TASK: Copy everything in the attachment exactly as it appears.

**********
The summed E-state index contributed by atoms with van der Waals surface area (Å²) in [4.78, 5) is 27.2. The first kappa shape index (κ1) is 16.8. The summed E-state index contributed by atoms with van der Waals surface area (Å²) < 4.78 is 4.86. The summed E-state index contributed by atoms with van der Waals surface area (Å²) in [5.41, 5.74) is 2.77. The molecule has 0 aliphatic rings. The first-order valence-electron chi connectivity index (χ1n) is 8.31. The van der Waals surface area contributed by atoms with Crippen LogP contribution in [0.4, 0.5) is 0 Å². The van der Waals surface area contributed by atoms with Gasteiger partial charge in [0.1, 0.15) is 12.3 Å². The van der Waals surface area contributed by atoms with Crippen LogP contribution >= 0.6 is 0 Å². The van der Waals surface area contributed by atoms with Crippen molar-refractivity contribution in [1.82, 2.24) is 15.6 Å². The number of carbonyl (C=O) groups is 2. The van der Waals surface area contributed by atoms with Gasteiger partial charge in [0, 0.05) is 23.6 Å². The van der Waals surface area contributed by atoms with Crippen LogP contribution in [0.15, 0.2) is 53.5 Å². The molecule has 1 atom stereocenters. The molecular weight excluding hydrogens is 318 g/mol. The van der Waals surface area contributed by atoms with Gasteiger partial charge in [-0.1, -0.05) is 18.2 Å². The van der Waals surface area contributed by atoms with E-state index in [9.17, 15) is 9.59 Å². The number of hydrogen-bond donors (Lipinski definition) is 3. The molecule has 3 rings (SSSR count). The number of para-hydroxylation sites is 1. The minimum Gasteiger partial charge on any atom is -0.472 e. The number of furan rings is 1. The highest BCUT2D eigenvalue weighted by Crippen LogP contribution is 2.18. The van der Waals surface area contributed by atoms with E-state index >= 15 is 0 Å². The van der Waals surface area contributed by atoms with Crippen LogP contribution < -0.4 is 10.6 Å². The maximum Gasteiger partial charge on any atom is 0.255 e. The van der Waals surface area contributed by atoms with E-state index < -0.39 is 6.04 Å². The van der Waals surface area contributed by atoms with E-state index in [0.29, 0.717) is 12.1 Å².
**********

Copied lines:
The summed E-state index contributed by atoms with van der Waals surface area (Å²) in [4.78, 5) is 27.2. The first kappa shape index (κ1) is 16.8. The summed E-state index contributed by atoms with van der Waals surface area (Å²) < 4.78 is 4.86. The summed E-state index contributed by atoms with van der Waals surface area (Å²) in [5.41, 5.74) is 2.77. The molecule has 0 aliphatic rings. The first-order valence-electron chi connectivity index (χ1n) is 8.31. The van der Waals surface area contributed by atoms with Crippen LogP contribution in [0.4, 0.5) is 0 Å². The van der Waals surface area contributed by atoms with Gasteiger partial charge in [0.1, 0.15) is 12.3 Å². The van der Waals surface area contributed by atoms with Crippen LogP contribution >= 0.6 is 0 Å². The van der Waals surface area contributed by atoms with Crippen molar-refractivity contribution in [1.82, 2.24) is 15.6 Å². The number of carbonyl (C=O) groups is 2. The van der Waals surface area contributed by atoms with Gasteiger partial charge in [0, 0.05) is 23.6 Å². The van der Waals surface area contributed by atoms with Crippen LogP contribution in [0.15, 0.2) is 53.5 Å². The molecule has 1 atom stereocenters. The molecular weight excluding hydrogens is 318 g/mol. The van der Waals surface area contributed by atoms with Gasteiger partial charge in [-0.1, -0.05) is 18.2 Å². The van der Waals surface area contributed by atoms with E-state index in [9.17, 15) is 9.59 Å². The number of hydrogen-bond donors (Lipinski definition) is 3. The molecule has 3 rings (SSSR count). The number of para-hydroxylation sites is 1. The minimum Gasteiger partial charge on any atom is -0.472 e. The number of furan rings is 1. The highest BCUT2D eigenvalue weighted by Crippen LogP contribution is 2.18. The van der Waals surface area contributed by atoms with E-state index >= 15 is 0 Å². The van der Waals surface area contributed by atoms with Crippen LogP contribution < -0.4 is 10.6 Å². The maximum Gasteiger partial charge on any atom is 0.255 e. The van der Waals surface area contributed by atoms with E-state index < -0.39 is 6.04 Å². The van der Waals surface area contributed by atoms with E-state index in [0.29, 0.717) is 12.1 Å².